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Greg Prince and Jason Fry
Faith and Fear in Flushing made its debut on Feb. 16, 2005, the brainchild of two longtime friends and lifelong Met fans.

Greg Prince discovered the Mets when he was 6, during the magical summer of 1969. He is a Long Island-based writer, editor and communications consultant. Contact him here.

Jason Fry is a Brooklyn writer whose first memories include his mom leaping up and down cheering for Rusty Staub. Check out his other writing here.

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The Ugly Ones Still Count

In any year your team will win some classic nailbiters, ones you’d like to bottle to break out for a baseball newbie ready for his or her first game. Your team will also win some dopey games, which come in a number of flavors: 4-1 snoozers, 11-2 trashfests in which only one team seems to be playing, and 7-5 contests in which each team is trying to one-down the other.

Friday night’s game was a stranger variety: the kind that warningly flashes DEBACLE for a solid hour, somehow turns into a win for the good guys, yet is such a hot mess that you feel vaguely ashamed to have cheated scoreboard death.

On Friday night Noah Syndergaard was good but less than Asgardian. His pitches lacked their usual sizzle, and his time on the mound featured too many looks at Noah turning after another hit, looking puzzled and faintly offended. The other Mets were a lot less Asgardian than that. No one could field: Jay Bruce lost a ball in the lights, to plantar fasciitis, or both; a wild pitch set up the tying run for the Braves; and Asdrubal Cabrera flubbed a throw and turned a highlight-worthy Yoenis Cespedes assist into nothing. Wilmer Flores got thrown out at first, second and home, leaving him one base shy of the out cycle. There was a fair amount of other mess, which I’m mercifully forgetting because I’m tired.

Fortunately the Braves were a bit red-faced themselves. Nick Markakis doubled leading off the sixth, but the Braves didn’t collect another hit until Mac Suzuki singled in the bottom of the 11th. That was farther than I figured this one was going to go: after the seventh-inning stretch it was positively radiating teeth-gritting loss. I figured the leadoff walk issued by Seth Lugo to start the seventh would prove fatal, and when Lugo did the same thing to start the eighth (Good Lord don’t do that) I just sighed and waited for the inevitable.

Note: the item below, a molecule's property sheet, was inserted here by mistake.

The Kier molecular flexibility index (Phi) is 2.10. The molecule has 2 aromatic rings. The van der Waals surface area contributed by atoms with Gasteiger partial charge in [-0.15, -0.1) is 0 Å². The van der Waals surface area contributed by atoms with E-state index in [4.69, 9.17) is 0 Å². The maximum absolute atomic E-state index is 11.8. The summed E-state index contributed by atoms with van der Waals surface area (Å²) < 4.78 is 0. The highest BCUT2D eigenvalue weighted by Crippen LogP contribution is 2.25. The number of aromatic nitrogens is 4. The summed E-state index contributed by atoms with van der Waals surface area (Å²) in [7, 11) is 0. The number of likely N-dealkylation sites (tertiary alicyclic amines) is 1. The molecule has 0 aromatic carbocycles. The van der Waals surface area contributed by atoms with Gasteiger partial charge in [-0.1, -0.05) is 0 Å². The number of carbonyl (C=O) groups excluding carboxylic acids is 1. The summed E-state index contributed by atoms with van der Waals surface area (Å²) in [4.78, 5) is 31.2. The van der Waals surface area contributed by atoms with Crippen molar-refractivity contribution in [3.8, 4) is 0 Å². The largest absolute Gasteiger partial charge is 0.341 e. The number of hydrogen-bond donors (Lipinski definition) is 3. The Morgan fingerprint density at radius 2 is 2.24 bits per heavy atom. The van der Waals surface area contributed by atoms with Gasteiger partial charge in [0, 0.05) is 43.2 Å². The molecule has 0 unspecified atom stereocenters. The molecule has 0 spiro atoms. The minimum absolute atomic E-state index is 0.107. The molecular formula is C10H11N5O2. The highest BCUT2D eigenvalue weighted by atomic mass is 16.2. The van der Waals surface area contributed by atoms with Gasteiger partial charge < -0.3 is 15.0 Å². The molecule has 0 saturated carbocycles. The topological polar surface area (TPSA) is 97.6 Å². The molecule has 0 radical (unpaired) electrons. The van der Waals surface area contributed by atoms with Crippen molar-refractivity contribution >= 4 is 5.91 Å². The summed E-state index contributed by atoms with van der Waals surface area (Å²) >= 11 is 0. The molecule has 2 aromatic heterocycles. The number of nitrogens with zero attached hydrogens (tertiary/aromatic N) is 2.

Except it didn’t come. In both cases Tomas Nido short-circuited threats by throwing runners out at second, a capability that hadn’t been demonstrated by any of 2018’s four Mets backstops. The Mets survived Freddie Freeman ABs in the eighth and 11th, disproving the hypothesis that you always see the killer coming. They also survived ABs by the likes of Preston Tucker and Charlie Culberson, disproving the hypothesis that you never see the killer coming.

The game moved along to the Let’s Throw Random Relievers Out There and Shrug portion of the proceedings, with the Mets turning a runner on third and one out into nothing in the eighth and first and second with none out into nothing in the 11th. With anonymous Atlanta relievers ducking trouble I figured it would be the Mets who’d wind up unlucky at reliever roulette, with Gerson Bautista the object of my suspicions.

But no, Lugo survived and A.J. Ramos looked terrific for an inning and then Robert Gsellman looked great for two. And then, in the 12th, the Mets staged the kind of near-accidental rally that was perfect for the evening. Gsellman led off the inning (really?) and was hit by a pitch, though actually the only harm was to his uniform. Some miscommunication followed: Glenn Sherlock needed to speak directly to his comrades in the dugout and then directly to Amed Rosario (I guess the next step was to write out instructions and tape them to Rosario’s bat) before Rosario sacrificed Gsellman to second.